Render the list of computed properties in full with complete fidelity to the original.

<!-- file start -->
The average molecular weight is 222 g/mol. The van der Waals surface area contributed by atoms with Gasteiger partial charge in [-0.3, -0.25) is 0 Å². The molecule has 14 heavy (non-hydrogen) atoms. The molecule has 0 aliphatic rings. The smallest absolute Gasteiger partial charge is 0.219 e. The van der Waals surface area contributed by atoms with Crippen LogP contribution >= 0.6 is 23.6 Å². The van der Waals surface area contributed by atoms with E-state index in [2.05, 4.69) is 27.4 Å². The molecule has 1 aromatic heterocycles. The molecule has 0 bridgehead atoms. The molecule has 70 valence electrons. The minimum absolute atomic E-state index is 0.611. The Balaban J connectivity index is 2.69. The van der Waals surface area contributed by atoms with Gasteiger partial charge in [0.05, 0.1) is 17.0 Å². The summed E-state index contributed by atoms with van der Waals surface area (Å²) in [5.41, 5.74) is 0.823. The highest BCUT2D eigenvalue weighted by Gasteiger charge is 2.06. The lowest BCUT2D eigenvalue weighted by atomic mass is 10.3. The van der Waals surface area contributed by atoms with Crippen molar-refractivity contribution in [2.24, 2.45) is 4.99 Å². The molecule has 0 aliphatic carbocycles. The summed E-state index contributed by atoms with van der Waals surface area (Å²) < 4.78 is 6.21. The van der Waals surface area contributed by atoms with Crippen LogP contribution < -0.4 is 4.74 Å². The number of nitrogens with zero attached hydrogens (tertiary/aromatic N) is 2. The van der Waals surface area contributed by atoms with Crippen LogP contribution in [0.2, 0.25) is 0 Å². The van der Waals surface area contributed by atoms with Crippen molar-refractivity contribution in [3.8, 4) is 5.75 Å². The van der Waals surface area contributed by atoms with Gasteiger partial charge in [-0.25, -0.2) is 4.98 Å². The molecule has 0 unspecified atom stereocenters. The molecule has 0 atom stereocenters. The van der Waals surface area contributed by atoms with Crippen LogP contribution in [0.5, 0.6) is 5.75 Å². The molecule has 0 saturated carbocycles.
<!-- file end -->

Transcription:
The average molecular weight is 222 g/mol. The van der Waals surface area contributed by atoms with Gasteiger partial charge in [-0.3, -0.25) is 0 Å². The molecule has 14 heavy (non-hydrogen) atoms. The molecule has 0 aliphatic rings. The smallest absolute Gasteiger partial charge is 0.219 e. The van der Waals surface area contributed by atoms with Crippen LogP contribution >= 0.6 is 23.6 Å². The van der Waals surface area contributed by atoms with E-state index in [2.05, 4.69) is 27.4 Å². The molecule has 1 aromatic heterocycles. The molecule has 0 bridgehead atoms. The molecule has 70 valence electrons. The minimum absolute atomic E-state index is 0.611. The Balaban J connectivity index is 2.69. The van der Waals surface area contributed by atoms with Gasteiger partial charge in [0.05, 0.1) is 17.0 Å². The summed E-state index contributed by atoms with van der Waals surface area (Å²) in [5.41, 5.74) is 0.823. The highest BCUT2D eigenvalue weighted by Gasteiger charge is 2.06. The lowest BCUT2D eigenvalue weighted by atomic mass is 10.3. The van der Waals surface area contributed by atoms with Crippen molar-refractivity contribution in [2.24, 2.45) is 4.99 Å². The molecule has 0 aliphatic carbocycles. The summed E-state index contributed by atoms with van der Waals surface area (Å²) < 4.78 is 6.21. The van der Waals surface area contributed by atoms with Crippen LogP contribution < -0.4 is 4.74 Å². The number of nitrogens with zero attached hydrogens (tertiary/aromatic N) is 2. The van der Waals surface area contributed by atoms with Crippen LogP contribution in [0.2, 0.25) is 0 Å². The van der Waals surface area contributed by atoms with Crippen molar-refractivity contribution in [3.8, 4) is 5.75 Å². The van der Waals surface area contributed by atoms with Gasteiger partial charge in [-0.25, -0.2) is 4.98 Å². The molecule has 0 unspecified atom stereocenters. The molecule has 0 atom stereocenters. The van der Waals surface area contributed by atoms with Crippen LogP contribution in [0.5, 0.6) is 5.75 Å². The molecule has 0 saturated carbocycles.